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Lymphoma of the Testes

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Updated December 10, 2007

Lymphoma can affect the testes (testicles) in men. The testes may be the first organs affected (called primary testicular lymphoma), or they may get affected as a part of widespread disease that involves many other sites.

Is Testicular Lymphoma Common?

The testes are not a common site for lymphoma. In fact, the testes are far more commonly affected by another cancer called germ cell tumors. Less than 5% of individuals with cancer in the testes actually have lymphoma. But germ cell tumors are rare in people over 60 years of age, and lymphoma is the most common cancer affecting the testes in this group.

Type of Lymphoma of the Testes

Lymphoma of the testes is almost always a non-Hodgkin's lymphoma (NHL). The most common type is diffuse large B-cell lymphoma. Other types are immunoblastic lymphoma, Burkitt lymphoma (in children), and follicular lymphoma.

Signs and Symptoms

The common symptom is the enlargement of one of the two testes. There is usually little or no pain associated with this. The testis may feel heavy. If the lymphoma has spread to other parts of the body, there may be symptoms related to the parts affected. There may be one or more of the B-symptoms -- fever, weight loss or sweating at night.

Diagnosis

An enlarged testicle can have many causes, and the doctor can easily identify some common and simple conditions. If there is a suspicion of a tumor, an ultrasound or CT scan of the testes will be conducted. Some blood tests for tumor markers are required to identify germ cell tumors, the more common type of testis cancer. The best way to find out the exact type of tumor is to remove the testis with simple surgery. A needle test or a biopsy is usually not recommended. The removed testicle tissue is then viewed under a microscope, and a final diagnosis is made.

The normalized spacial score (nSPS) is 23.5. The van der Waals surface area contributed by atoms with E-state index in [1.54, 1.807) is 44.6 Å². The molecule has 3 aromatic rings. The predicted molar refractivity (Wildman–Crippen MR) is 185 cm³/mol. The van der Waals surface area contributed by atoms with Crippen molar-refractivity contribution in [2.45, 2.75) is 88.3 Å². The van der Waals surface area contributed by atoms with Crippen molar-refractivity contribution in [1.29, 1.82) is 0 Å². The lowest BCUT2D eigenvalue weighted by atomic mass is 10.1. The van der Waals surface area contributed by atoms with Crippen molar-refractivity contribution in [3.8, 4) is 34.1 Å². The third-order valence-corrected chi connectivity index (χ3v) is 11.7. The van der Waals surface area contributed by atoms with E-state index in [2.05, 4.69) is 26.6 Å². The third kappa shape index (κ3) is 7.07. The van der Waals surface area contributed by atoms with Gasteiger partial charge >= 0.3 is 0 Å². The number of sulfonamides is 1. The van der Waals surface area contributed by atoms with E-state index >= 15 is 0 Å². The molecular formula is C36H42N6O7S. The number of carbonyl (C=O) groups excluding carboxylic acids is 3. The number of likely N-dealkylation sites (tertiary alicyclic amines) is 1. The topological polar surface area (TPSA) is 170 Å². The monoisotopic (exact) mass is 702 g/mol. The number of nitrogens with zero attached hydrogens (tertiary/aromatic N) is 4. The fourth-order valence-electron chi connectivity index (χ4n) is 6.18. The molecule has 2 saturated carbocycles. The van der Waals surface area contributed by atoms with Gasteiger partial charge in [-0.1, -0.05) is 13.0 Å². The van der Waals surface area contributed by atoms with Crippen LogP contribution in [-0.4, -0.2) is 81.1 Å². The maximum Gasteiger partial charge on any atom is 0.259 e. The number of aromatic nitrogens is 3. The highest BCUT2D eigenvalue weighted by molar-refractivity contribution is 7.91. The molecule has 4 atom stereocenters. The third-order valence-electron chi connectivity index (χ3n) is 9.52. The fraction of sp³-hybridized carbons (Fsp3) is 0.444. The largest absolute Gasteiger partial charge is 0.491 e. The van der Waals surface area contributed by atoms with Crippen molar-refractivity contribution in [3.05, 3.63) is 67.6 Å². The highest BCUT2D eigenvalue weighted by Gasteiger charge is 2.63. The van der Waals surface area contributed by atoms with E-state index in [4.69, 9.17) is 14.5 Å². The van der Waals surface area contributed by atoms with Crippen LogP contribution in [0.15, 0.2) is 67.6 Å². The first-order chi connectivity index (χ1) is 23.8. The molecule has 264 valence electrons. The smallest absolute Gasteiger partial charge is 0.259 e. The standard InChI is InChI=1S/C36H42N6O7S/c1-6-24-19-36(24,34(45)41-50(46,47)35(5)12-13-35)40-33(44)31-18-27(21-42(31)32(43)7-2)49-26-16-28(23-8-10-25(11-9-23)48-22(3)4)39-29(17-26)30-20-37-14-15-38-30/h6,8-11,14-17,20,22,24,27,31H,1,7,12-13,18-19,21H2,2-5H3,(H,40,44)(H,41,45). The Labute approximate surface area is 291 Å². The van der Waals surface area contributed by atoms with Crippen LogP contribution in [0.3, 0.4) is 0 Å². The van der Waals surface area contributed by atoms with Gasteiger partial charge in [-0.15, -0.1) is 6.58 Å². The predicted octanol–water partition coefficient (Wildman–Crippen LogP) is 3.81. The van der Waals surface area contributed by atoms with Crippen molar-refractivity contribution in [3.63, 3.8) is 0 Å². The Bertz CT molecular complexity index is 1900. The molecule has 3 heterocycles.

Tests After Diagnosis

If the testicular tumor is a lymphoma, a set of tests is required before treatment can start. This usually always includes CT scans of the abdomen and the chest and a bone marrow test. Testicular NHL can also spread into the cerebrospinal fluid (CSF) that flows inside the brain and spinal cord. A lumbar puncture may be performed to remove a small amount of this fluid from the spine in the lower back and test it for lymphoma cells.

Treatment and Results

Removing the testicle (orchiectomy) is the first part of treatment and often gets done as a part of diagnosis. Even if no other part of the body is affected, there is more treatment required. This may include chemotherapy and radiation to the scrotum. The chemo drugs used depend on the type of lymphoma that's being treated. As CSF spread can occur, some hospitals will also inject high doses of chemo drugs that can reach the CSF (all drugs don't). Radiation is given to the scrotum as well as the lymph nodes in the abdomen, if they are affected. This treatment usually results in long term disease control in 80 to 90% of individuals.

Source:

Cancer: Principles and Practice of Oncology 7th Edition. Editors: DeVita VT, Hellman S, Rosenberg SA. Lipincott Williams & Wilkins 2005.

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